The 14th Amendment and Ouija Board Originalism.

Ideally, Constitutional Originalism is a legal philosophy that is meant to ensure that judges interpret the text of the Constitution faithfully without inserting their own personal thoughts about what the text should mean. In practice this often means obtuse, superficial readings of the text in an attempt to dodge its plain meaning in order to achieve a desired outcome. Other times, it rests on divining the "original intent" of the Founders or authors of a constitutional amendment, which is problematic because judges don't have magic powers and because societies change in ways the original authors of a particular amendment couldn't have imagined. Egregious abuse of the latter concept is what I call "Ouija Board Originalism."

Conservatives attempting to deny citizenship to the native-born American children of mostly Latino undocumented immigrants are attempting nothing less than an end run around the 14th Amendment, which grants citizenship to anyone born on American soil. Their argument is that once you polish the crystal ball and get everyone to hold hands, you'll see that the authors of the 14th Amendment didn't mean to grant citizenship to the children of illegal immigrants. This has been on the conservative agenda for a while, but since the passage of Arizona's draconian immigration law, efforts to get such laws passed by state legislatures have been ramped up, and conservatives have begun honing their legal arguments:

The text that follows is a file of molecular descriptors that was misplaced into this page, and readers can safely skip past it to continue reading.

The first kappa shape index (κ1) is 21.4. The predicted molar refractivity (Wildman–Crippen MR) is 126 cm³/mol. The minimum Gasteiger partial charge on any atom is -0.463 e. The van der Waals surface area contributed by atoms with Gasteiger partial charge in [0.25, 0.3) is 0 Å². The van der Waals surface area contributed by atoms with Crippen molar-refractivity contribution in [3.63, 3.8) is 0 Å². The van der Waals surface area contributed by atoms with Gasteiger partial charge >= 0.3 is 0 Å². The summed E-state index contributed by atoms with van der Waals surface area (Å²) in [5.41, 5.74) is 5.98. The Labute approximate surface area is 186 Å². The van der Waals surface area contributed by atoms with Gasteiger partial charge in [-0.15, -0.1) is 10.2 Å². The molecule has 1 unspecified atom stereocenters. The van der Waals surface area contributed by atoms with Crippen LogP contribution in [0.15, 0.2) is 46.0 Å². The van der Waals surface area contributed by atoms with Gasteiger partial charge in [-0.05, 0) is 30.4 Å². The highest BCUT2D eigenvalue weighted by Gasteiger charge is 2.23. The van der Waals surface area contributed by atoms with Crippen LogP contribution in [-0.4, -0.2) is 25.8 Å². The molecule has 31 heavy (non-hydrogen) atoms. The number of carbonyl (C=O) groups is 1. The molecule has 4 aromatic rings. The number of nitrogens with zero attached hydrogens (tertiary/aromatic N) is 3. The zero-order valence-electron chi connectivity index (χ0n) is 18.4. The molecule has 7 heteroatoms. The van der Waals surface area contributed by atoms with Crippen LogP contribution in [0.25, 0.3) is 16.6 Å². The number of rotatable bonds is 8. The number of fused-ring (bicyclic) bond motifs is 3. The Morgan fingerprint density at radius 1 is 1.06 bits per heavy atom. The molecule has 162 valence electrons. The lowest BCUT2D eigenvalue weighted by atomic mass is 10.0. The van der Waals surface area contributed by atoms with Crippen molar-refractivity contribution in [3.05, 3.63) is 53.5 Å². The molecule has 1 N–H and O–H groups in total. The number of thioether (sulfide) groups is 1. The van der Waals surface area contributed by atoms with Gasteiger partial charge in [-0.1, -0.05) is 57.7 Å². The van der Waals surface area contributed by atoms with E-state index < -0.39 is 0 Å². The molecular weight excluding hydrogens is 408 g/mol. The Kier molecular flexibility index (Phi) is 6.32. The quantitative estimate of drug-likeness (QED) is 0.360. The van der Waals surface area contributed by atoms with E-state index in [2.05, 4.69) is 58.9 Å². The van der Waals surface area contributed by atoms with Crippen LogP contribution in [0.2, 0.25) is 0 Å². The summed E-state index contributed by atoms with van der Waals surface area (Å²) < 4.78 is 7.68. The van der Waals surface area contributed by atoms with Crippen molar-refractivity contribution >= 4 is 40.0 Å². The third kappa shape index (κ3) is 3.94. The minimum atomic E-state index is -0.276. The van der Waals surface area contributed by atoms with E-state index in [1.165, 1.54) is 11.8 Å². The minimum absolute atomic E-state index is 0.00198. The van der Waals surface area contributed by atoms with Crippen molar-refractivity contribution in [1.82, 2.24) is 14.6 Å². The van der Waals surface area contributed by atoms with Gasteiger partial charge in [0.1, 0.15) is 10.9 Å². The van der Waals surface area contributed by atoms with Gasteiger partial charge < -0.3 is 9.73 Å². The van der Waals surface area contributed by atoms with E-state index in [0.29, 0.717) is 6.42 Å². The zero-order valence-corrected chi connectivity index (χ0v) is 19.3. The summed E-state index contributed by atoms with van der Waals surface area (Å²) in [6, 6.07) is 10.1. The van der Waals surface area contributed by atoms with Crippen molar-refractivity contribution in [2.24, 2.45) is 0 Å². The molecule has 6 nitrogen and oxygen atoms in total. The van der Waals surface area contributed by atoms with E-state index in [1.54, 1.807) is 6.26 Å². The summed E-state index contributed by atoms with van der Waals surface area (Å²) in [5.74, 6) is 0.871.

But the federal courts have never specifically addressed the question of whether children born to those in the country illegally should be entitled to citizenship, says Michael M. Hethmon, general counsel of the Immigration Law Reform Institute, which favors tighter restrictions on immigration and has advised the state legislators on their efforts.

Berman says the 14th Amendment was meant to clarify the status of freedmen and "does not apply to foreigners. The 14th Amendment, which is being used to provide citizenship, is the last thing that should be used."

So if you ignore the plain language of the Constitution ("All persons born or naturalized in the United States, and subject to the jurisdiction thereof, are citizens of the United States and of the State wherein they reside") in favor of what the Originalist ouija board says, then the idea of selectively stripping native-born Americans of their citizenship sounds less unconstitutional. The rhetoric of the nullifiers also makes it clear that they're not concerned about an influx of Canadians or Irish. 

Of course there's something creepy about this idea in the first place, given that the point of the 14th Amendment was to overturn the Dred Scott decision that denied citizenship to slaves and their children. Surely, conservatives are saying, the authors of the 14th Amendment didn't mean for citizenship to be extended to the descendants of an essential and exploited work force whose language, background, and culture are "foreign" to the majority of Americans.

-- A. Serwer

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